The first witness, Treasury’s undersecretary for terrorism and financial crimes, Sigal Mandelker (testimony), noted that money laundering related to cryptocurrencies is “an area of high focus” for Treasury, and highlighted actions taken by Treasury’s Financial Crimes Enforcement Network (FinCEN), such as the release of guidance announcing that “virtual currency exchangers and administrators” are subject to regulations under the BSA. Regulated entities, Mandelker stated, are required to file suspicious activity reports (SARs) and are subject to FinCEN and IRS examinations and enforcement actions. Mandelker further commented that Treasury is “aggressively tackling” illicit financing entering the U.S. system and elsewhere, and stressed that other countries face consequences if they fail to have an AML/Combating the Financing of Terrorism regime that meets Treasury standards.

    The second witness, DOJ acting deputy assistant attorney general M. Kendall Day (testimony), informed the Committee of the recent hiring of a digital currency counsel who is responsible for ensuring prosecutors are up-to-date on the latest money-laundering threats in the digital currency field. Day also commented on recent DOJ prosecutions in this space, and emphasized the need for enhanced information sharing for law enforcement, including the benefit of deriving information from SARs.

    Financial Crimes Senate Banking Committee Department of Treasury DOJ Anti-Money Laundering Bank Secrecy Act Fintech Cryptocurrency Virtual Currency FinCEN SARs Enforcement

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  • FinCEN updates Bank Secrecy Act FAQs

    Financial Crimes

    Recently, the Financial Crimes Enforcement Network (FinCEN) updated its “Answers to Frequently Asked Bank Secrecy Act (BSA) Questions.” The December update provided the following, among other things: (i) “depository institutions are not required to file a Designation of Exempt Person form . . . with respect to the transfer of currency to or from any of the 12 Federal Reserve Banks” (in accordance with amended 31 CFR 1020.315); (ii) guidelines for filing the Designation of Exempt Person form; and (iii) guidance concerning the types of identifying information financial institutions should obtain when a federal, state or local government official engages in a transaction over a certain amount in an official capacity. FinCEN stated that “the answers are not meant to be comprehensive, apply to all factual situations, or to replace or supersede the BSA regulations.”

    Financial Crimes FinCEN Bank Secrecy Act Department of Treasury Federal Reserve

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  • FinCEN Launches New Exchange to Enhance Information Sharing

    Financial Crimes

    On December 4, the Financial Crimes Enforcement Network (FinCEN) announced the release of the “FinCEN Exchange” program, which establishes regular briefings between FinCEN, law enforcement, and financial institutions to share high-priority information regarding potential national security threats and illicit financial transactions. Although private sector participation in the program is voluntary, FinCEN encourages involvement because the briefings may help financial institutions better identify risks and incorporate appropriate information into Suspicious Activity Reports (SARs). In addition, FinCen’s receipt of information will support its efforts to combat financial crimes, including money laundering.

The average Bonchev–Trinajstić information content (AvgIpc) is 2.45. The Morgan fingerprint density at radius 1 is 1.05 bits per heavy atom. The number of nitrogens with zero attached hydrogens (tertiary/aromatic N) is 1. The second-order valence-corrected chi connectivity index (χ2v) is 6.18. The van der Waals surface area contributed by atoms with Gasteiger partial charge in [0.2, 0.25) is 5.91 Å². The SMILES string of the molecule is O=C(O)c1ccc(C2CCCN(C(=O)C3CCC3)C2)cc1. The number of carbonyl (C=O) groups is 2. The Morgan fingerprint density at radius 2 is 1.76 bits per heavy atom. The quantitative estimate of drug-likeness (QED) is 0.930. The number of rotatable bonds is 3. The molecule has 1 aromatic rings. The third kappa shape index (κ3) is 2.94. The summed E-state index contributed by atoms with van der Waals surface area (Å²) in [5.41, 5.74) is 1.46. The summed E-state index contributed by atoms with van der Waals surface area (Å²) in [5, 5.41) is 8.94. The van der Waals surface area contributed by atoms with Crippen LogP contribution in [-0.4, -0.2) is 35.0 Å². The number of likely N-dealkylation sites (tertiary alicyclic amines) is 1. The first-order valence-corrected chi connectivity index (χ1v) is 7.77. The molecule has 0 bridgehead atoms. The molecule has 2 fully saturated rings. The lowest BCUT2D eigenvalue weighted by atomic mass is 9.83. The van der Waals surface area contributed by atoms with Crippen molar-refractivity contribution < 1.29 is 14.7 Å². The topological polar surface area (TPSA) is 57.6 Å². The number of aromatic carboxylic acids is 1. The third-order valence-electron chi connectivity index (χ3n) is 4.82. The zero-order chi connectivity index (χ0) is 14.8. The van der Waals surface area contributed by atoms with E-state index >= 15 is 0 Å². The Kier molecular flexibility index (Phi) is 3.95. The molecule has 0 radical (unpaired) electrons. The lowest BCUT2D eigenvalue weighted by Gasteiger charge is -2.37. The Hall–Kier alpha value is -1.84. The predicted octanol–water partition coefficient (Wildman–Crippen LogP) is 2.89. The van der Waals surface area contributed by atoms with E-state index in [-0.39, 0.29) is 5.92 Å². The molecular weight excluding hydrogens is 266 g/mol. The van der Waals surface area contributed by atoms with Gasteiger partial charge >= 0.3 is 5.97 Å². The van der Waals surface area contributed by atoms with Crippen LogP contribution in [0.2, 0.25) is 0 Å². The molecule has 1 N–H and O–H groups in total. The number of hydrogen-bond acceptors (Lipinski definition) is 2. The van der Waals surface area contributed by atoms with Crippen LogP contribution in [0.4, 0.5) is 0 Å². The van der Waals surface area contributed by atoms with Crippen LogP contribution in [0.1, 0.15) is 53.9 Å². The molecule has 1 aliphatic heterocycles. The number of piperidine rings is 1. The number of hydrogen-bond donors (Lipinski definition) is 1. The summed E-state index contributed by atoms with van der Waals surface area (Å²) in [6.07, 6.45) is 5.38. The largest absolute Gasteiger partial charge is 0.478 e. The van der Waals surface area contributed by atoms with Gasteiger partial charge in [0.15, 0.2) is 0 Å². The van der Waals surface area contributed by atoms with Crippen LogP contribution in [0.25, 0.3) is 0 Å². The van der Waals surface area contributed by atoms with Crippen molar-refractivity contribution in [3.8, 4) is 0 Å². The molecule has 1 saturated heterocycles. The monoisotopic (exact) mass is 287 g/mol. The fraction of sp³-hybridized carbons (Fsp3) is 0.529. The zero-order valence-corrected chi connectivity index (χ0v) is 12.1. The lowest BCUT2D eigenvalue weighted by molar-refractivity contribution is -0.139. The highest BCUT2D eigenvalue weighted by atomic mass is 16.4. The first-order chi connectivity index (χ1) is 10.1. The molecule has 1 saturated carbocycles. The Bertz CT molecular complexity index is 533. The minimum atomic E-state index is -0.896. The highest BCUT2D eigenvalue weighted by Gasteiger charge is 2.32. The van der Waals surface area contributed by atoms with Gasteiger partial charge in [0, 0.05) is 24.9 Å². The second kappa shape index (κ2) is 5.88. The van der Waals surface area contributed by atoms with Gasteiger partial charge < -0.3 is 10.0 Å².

The CDD Rule became effective on July 11, 2016, and member firms must comply by May 11, 2018. FINRA advises members firms to consult the CDD Rule, along with FinCEN's related FAQs, to ensure AML program compliance.

    Financial Crimes FinCEN SARs Anti-Money Laundering

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  • FinCEN Issues $8 Million Penalty to California Club Card for Willful Violation of Anti-Money Laundering Controls

    Financial Crimes

    On November 17, the Financial Crimes Enforcement Network (FinCEN) announced that it had assessed an $8 million civil money penalty against a California card club company for “willfully violating” the Bank Secrecy Act (BSA) from 2009 to 2017. According to FinCEN, the company failed to establish and maintain an operational anti-money laundering program and failed to detect and timely report many suspicious transactions. FinCEN asserts that during the eight-year period, the company failed to file any Suspicious Activity Reports regarding loan sharking and other criminal activities being conducted through the company that were the subject of a 2011 state and federal law enforcement raid. Additionally, the company allegedly failed to implement sufficient internal controls to monitor risks associated with gaming practices that allowed customers to co-mingle and pool bets with anonymity.

    The penalty assessment does not reflect consent by the company, and the company may elect to contest the penalty by not paying within the allotted time period.

    Financial Crimes FinCEN Anti-Money Laundering Enforcement SARs